This monument is one of 11 timber castles identified in Annandale. They lay within an Anglo-Norman lordship created when David I installed Robert de Brus as Lord of Annandale in 1124. Researchers have suggested that the king created the lordship specifically to contain and control Galloway and Nithsdale to the west and to secure the route north into Clydesdale. The Brus family established large motte-and'bailey castles at Annan and Lochmaben to act as their principal power bases. Researchers interpret this monument as one of the minor timber castles of the Brus lordship, one of a group mainly held by vassals of Brus; it was of significantly smaller scale than Annan and Lochmaben but had a different function. The remains of directly comparable timber castles exist on the Garpol Water 2km to the west and at Wamphray, Lochwood, and Hutton, all within 20km to the south. This monument is one of only two in Annandale for which no suggestion of ownership can be made. Auldton, a classic motte-and-bailey castle 3km to the NE, differs from this site because it was built on land managed directly by the lordship of Annandale and can be ascribed to the Brus family itself; it thus offers an interesting local comparator. The monument has additional interest because, unlike all the other small timber castles in eastern Dumfries and Galloway, there is no firm evidence to indicate the presence of a bailey. Accordingly, it may represent an unusual or incomplete design.

The Brus family held Moffat directly for most of the 14th century, perhaps suggesting that there would not have been vassals with their own small castles in the vicinity by that time. There is no evidence that any of the Annandale timber castles, except Lochmaben, figured in the endemic warfare of the late 13th and 14th centuries.

Associative characteristics

The earthwork remains of timber castles are the most visible reminders of the Anglo-Norman landscape in this part of Scotland. They reflect the establishment of royal control by granting the rights for land ownership and lordship. The Lordship of Annandale is associated with Robert the Bruce, in that David I granted it to his father in 1124.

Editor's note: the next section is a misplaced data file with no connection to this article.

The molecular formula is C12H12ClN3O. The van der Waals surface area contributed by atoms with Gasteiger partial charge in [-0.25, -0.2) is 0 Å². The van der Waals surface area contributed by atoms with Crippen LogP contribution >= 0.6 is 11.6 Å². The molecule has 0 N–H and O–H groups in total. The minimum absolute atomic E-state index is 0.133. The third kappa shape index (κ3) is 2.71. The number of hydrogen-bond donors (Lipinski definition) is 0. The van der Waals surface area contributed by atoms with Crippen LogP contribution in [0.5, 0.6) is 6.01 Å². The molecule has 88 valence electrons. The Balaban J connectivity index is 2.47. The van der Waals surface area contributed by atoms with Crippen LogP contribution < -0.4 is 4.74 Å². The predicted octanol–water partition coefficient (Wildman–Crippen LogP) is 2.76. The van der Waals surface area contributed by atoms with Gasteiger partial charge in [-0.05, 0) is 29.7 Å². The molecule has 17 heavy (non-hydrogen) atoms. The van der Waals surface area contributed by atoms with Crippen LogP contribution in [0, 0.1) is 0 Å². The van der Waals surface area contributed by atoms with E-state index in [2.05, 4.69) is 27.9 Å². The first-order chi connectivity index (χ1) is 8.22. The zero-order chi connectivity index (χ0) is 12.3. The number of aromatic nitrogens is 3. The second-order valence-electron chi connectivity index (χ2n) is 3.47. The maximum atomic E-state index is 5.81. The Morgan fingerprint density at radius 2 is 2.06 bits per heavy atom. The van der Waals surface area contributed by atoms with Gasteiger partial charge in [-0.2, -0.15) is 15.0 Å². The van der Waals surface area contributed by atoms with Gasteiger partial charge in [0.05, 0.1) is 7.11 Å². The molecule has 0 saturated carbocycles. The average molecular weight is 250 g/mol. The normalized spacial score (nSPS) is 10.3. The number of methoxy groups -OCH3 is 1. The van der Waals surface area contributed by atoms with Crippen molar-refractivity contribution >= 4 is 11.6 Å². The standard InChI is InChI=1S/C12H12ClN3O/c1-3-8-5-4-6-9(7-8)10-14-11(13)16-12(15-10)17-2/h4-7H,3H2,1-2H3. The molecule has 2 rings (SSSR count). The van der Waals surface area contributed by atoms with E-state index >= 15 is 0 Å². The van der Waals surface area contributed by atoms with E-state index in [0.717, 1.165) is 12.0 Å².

National Importance

The monument is of national importance because it has an inherent potential to make a significant addition to the understanding of the past, in particular the construction and function of medieval strongholds. It retains a significant proportion of its field characteristics and is a well-preserved example of it class, with little sign of later disturbance. From it, we can learn much about medieval castle construction as well as the wider control of land and route ways in SW Scotland. Its importance is enhanced because it can be compared with other monuments in the vicinity, associated with families of differing status. The loss of this example would significantly diminish our future ability to appreciate and understand settlement and land tenure in medieval Scotland.

Source: Historic Environment Scotland

Sources

Bibliography

The above-ground elements of the pylons and overhead power lines close to the SW boundary of the scheduled area are outside the scheduled area.

RCAHMS record the site as NT00SE 12. Dumfries and Galloway Council Sites and Monuments Record records the site as MDG4595.

References

Brooke, C J 2000, Safe Sanctuaries: Security and Defence in Anglo-Scottish Border Churches 1290-1690, Edinburgh.

RCAHMS 1920, Seventh Report with Inventory of Monuments and Constructions in the County of Dumfries, Edinburgh: HMSO.

RCAHMS 1997, Eastern Dumfriesshire: An Archaeological Landscape, Edinburgh: The Stationery Office.

Source: Historic Environment Scotland